Following the recent announcement from the office of His Excellency the Governor that the Anti-corruption Commission has been appointed, the office of the Attorney General wishes to now formally remind the public that the Anti-corruption Law is now in effect as of 1st January 2010.
According to the Attorney General, the Law will have a very significant impact on not just public officials but also persons in the private sector and members of the general public that interface with public officials.
The Attorney General is suggesting that everyone who does business with public bodies should acquaint themselves with the provisions of the Anti-corruption Law.
According to the Attorney General the Law covers public offices from Justices of the Peace, to the Legislative Assembly and Cabinet. It also covers persons serving on all Statutory Board/Authorities, Tribunals and Commissions of Enquiry, as well as Jurors.
The Law covers a range of offences from bribery of public officers and members of the Legislative Assembly, frauds on government, contractors subscribing to election fund, breach of trust by public officials and members of the Legislative Assembly, abuse of office, bribing foreign public officials, and conflict of interests among others.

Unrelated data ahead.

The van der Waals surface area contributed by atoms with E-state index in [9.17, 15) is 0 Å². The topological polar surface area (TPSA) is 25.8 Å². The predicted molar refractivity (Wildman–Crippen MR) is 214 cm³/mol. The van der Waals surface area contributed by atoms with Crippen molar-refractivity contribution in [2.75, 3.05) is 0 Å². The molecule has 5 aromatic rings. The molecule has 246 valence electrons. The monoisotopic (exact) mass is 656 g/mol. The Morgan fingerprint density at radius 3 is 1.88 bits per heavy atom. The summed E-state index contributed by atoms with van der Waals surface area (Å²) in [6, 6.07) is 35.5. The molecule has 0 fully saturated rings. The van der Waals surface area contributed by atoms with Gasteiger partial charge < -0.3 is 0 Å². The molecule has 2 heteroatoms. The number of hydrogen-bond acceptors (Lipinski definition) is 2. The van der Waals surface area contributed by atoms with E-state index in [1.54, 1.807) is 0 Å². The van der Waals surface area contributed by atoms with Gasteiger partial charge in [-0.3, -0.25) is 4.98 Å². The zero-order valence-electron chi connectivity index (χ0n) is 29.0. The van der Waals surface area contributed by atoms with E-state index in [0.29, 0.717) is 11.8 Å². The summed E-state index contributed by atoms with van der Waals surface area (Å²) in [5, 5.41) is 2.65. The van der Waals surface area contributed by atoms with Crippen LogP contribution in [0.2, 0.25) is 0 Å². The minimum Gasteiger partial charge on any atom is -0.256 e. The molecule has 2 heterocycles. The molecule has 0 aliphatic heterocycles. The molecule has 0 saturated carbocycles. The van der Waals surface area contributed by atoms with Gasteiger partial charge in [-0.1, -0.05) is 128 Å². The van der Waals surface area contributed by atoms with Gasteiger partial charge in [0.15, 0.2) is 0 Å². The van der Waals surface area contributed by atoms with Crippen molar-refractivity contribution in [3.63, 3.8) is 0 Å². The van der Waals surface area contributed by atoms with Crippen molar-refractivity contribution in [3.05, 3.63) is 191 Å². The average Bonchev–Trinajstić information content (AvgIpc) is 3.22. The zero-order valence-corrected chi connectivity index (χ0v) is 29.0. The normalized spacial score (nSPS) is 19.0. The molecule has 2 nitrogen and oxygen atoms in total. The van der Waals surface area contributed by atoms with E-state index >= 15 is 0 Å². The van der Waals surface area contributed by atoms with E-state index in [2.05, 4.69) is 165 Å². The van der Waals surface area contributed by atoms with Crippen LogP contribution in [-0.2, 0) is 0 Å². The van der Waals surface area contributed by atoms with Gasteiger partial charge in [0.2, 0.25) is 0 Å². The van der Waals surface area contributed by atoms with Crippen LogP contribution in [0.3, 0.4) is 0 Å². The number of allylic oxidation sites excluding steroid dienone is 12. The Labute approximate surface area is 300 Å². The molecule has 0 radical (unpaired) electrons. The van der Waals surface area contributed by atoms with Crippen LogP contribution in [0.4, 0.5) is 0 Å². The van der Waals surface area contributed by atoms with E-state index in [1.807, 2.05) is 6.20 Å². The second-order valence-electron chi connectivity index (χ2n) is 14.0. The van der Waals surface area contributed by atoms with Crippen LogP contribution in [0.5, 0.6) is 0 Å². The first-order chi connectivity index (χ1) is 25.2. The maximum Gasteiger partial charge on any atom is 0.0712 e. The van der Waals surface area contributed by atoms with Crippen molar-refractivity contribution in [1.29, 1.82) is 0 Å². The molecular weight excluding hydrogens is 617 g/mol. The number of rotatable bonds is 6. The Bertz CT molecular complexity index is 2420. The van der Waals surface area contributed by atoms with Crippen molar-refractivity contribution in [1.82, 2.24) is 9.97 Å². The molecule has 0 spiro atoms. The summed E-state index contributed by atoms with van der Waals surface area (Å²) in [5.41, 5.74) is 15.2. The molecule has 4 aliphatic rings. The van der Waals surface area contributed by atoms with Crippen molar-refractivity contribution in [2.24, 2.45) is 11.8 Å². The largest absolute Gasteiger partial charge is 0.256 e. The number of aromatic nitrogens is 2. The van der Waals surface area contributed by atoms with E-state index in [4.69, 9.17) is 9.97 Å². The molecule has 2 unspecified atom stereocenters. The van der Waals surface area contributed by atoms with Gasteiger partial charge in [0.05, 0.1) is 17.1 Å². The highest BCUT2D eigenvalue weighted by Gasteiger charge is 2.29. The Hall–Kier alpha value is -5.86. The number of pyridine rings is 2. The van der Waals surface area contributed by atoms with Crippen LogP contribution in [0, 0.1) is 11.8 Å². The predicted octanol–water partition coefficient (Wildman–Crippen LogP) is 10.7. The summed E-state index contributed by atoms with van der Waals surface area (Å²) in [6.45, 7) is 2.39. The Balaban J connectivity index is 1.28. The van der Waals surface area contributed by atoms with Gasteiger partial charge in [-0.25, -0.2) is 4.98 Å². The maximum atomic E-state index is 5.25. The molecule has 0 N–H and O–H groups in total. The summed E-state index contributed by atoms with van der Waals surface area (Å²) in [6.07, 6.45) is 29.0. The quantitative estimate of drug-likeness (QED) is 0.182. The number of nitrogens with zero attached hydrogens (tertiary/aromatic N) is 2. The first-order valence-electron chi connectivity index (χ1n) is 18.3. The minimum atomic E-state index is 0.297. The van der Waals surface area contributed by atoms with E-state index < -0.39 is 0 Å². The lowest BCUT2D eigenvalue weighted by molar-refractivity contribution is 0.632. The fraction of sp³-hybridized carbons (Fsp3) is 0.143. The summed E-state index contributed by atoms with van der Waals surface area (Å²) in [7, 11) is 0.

Of particular relevance to all public officers, especially to those who have volunteered to serve on Statutory Boards, Tribunals, etc., is the concept of "conflict of interest", which is covered in the Law.
The Law mandates that where a government entity of which a public officer or MLA is a member, director, or employee, proposes to deal with a company, partnership, etc., and where the public officer, MLA or a member of the family or an associate of such persons has any interests, direct or indirect, and holds more than ten per cent of the total issued share capital or total equity participation in such company or partnership or similar entity the public officer, or MLA shall forthwith make a written disclosure to the relevant government entity of the nature of such interest.
Any public officer or MLA who fails to disclose an interest as stipulated by the Law and who proceeded to vote or otherwise takes part in the proceedings of the entity relating to such interest commits an offence and could face prison time of up to five years if convicted.
The Attorney General suggests that in instances where public officers and others are in doubt it is advisable to seek legal advice or simply recuse themselves from the proceedings.
The Attorney General is urging all relevant persons who will be impacted by this Law to acquire a copy of the Law and familiarise themselves with its provisions.
The public authority charged with administering this Law will be the Anti-corruption Commission which in due course will be embarking on a public awareness campaign to sensitise the public more fully on the various provisions of the Law and the role of the Commission.